Java 2EE and XML Development

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JAVA_HOME=/usr/local/jdk


JAVA_HOME=C:jdk


ANT_HOME


Absolute path to your Ant installation


ANT_HOME=/usr/local/ant


ANT_HOME=C:ant


PATH


Add Java and Ant executable directories to your system path


PATH = $PATH:$ANT_HOME/bin: $JAVA_HOME/bin


PATH = %PATH%;%ANT_HOME%bin; %JAVA_HOME%bin

To test your installation, go to a shell and execute the command ant from any directory. If ant is installed properly, you will see the following message (assuming no file named build.xml is found in your current directory):


Buildfile: build.xml does not exist!


Build failed.


If you see the above message when you type ant at a command line, you are now ready to construct your first build file and begin using Ant.

C.2 Creating a build file


An Ant build file is an XML document with a structure represented by figure C.1. As you see, the root node of a build file is the <project> element. Projects can contain global properties, task definitions, dynamically constructed path variables, and targets. Targets are named groupings of tasks. A target can depend on the successful execution of other targets. A target can also invoke other targets in the course of its processing. The capabilities of Ant tasks, properties, and dynamic paths make Ant an extremely powerful and flexible tool.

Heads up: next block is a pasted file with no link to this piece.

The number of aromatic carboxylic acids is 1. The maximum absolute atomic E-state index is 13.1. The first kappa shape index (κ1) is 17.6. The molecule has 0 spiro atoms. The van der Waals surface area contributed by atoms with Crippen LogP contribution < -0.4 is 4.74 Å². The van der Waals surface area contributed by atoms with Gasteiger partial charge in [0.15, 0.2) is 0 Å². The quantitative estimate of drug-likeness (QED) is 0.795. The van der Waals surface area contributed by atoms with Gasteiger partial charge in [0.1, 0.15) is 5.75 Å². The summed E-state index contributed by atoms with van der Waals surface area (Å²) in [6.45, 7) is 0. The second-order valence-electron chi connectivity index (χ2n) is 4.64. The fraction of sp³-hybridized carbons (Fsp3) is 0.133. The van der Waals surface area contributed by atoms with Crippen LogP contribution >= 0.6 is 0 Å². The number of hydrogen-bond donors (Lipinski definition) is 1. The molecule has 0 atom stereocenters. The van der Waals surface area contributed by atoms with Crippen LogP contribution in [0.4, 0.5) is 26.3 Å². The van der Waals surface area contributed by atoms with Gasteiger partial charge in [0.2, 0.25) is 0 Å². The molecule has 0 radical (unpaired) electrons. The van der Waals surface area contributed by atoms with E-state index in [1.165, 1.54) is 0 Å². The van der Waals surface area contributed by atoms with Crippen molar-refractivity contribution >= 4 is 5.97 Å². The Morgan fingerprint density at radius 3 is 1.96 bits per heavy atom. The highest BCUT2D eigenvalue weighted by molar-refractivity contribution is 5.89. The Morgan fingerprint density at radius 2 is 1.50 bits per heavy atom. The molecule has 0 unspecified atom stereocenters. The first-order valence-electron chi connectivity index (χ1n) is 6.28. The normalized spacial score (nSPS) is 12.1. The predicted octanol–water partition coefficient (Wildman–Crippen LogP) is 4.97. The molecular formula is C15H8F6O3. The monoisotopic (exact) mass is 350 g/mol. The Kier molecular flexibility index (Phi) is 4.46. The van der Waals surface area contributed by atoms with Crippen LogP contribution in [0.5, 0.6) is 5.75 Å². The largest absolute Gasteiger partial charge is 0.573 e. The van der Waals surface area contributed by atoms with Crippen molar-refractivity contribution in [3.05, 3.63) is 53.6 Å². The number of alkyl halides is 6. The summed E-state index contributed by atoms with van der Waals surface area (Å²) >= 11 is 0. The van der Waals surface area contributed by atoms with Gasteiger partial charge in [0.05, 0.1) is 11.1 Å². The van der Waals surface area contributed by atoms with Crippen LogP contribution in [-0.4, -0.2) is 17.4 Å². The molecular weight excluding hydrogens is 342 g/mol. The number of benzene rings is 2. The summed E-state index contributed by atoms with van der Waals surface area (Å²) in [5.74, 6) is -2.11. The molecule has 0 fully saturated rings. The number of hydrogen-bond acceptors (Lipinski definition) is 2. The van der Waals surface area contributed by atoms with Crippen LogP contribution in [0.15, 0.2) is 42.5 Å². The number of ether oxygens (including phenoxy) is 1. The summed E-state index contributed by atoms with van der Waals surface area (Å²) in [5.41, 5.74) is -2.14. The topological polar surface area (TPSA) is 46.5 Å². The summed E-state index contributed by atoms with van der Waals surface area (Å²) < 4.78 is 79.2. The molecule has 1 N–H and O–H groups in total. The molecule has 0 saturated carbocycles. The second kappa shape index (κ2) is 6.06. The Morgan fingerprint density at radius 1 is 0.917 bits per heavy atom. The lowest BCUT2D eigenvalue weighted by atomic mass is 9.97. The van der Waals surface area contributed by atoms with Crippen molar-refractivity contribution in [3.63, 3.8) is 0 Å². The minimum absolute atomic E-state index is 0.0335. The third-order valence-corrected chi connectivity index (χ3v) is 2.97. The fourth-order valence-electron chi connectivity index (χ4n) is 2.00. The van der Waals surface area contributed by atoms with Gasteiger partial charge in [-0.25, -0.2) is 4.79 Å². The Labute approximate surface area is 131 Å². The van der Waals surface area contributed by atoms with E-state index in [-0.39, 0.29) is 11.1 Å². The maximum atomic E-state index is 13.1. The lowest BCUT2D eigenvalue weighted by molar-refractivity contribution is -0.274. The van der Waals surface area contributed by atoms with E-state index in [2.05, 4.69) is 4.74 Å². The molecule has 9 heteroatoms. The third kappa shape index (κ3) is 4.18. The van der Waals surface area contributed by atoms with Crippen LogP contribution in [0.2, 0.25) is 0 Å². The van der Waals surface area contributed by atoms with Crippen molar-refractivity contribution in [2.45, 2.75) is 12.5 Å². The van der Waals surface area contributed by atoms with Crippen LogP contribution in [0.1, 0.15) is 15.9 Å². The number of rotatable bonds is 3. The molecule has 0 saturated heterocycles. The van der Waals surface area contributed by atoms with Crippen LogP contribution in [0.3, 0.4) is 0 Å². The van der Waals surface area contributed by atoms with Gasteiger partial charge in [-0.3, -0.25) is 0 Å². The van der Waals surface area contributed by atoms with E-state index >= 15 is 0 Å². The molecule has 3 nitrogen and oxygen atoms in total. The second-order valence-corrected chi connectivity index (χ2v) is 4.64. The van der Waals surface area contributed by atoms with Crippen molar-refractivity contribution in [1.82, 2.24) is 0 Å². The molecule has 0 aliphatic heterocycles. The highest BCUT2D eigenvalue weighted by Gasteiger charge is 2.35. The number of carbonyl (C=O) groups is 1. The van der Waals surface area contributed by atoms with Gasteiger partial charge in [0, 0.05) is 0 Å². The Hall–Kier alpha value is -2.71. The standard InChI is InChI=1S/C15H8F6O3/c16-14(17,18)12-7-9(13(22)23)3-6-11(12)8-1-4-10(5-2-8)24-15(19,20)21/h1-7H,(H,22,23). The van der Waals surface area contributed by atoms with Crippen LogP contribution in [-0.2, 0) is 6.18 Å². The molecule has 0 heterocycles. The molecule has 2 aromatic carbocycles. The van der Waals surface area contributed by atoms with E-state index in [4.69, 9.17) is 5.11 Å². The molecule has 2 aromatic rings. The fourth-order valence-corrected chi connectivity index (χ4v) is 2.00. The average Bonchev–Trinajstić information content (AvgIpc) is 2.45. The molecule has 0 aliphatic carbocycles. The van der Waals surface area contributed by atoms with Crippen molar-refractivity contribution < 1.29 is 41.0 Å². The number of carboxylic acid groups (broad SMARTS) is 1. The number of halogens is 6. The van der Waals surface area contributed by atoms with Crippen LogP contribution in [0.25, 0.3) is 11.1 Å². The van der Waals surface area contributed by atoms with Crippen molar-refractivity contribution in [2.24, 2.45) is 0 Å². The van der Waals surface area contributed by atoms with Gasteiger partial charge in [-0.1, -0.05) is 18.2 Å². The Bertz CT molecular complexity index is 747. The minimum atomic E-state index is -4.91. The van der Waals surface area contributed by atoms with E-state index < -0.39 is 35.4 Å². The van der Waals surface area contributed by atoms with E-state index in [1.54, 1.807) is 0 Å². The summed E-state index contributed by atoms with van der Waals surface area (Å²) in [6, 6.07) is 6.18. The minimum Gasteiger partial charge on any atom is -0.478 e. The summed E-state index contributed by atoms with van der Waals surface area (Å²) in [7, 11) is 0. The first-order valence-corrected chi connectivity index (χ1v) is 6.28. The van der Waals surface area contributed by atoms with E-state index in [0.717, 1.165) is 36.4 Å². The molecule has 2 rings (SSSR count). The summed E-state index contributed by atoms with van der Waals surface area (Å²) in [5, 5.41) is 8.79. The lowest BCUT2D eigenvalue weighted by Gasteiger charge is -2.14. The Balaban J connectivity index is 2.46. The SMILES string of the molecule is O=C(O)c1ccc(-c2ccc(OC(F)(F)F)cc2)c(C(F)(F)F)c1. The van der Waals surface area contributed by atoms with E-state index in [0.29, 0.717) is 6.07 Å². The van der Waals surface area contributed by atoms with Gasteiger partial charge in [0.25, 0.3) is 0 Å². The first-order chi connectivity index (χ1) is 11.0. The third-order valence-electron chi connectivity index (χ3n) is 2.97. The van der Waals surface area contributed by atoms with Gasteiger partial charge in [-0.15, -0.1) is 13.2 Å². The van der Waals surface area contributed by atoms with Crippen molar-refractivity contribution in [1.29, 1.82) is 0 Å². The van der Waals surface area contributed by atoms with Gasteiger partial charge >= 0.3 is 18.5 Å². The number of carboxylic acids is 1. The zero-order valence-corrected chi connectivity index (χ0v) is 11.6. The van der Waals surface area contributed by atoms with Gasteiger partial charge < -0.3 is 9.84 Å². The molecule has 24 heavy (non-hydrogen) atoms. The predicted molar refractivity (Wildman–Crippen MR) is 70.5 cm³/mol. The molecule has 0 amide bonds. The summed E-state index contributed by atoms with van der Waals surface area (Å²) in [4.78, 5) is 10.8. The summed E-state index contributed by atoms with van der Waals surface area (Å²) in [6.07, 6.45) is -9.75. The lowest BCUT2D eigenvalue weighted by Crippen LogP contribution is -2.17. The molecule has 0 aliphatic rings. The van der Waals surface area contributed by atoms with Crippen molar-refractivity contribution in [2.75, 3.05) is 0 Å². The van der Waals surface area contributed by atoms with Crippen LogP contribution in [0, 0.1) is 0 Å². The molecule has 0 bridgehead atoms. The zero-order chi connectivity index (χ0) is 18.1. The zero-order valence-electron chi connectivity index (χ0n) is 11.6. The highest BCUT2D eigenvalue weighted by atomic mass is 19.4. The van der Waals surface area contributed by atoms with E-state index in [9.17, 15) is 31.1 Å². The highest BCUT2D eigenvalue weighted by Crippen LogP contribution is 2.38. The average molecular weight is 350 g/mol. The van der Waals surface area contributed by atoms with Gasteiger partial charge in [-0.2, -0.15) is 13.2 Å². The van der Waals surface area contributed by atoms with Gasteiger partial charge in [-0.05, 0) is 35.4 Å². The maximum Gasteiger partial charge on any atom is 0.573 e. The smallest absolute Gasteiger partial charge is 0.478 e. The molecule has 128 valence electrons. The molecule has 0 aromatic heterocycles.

C.2.1 Dynamically constructed paths and file sets


One of the key features of Ant, besides the numerous built-in and optional tasks it can perform, is its ability to dynamically construct path variables at execution time, specifically a classpath. As we mentioned in the previous section, a <path> is just one type of element found in an Ant build file.

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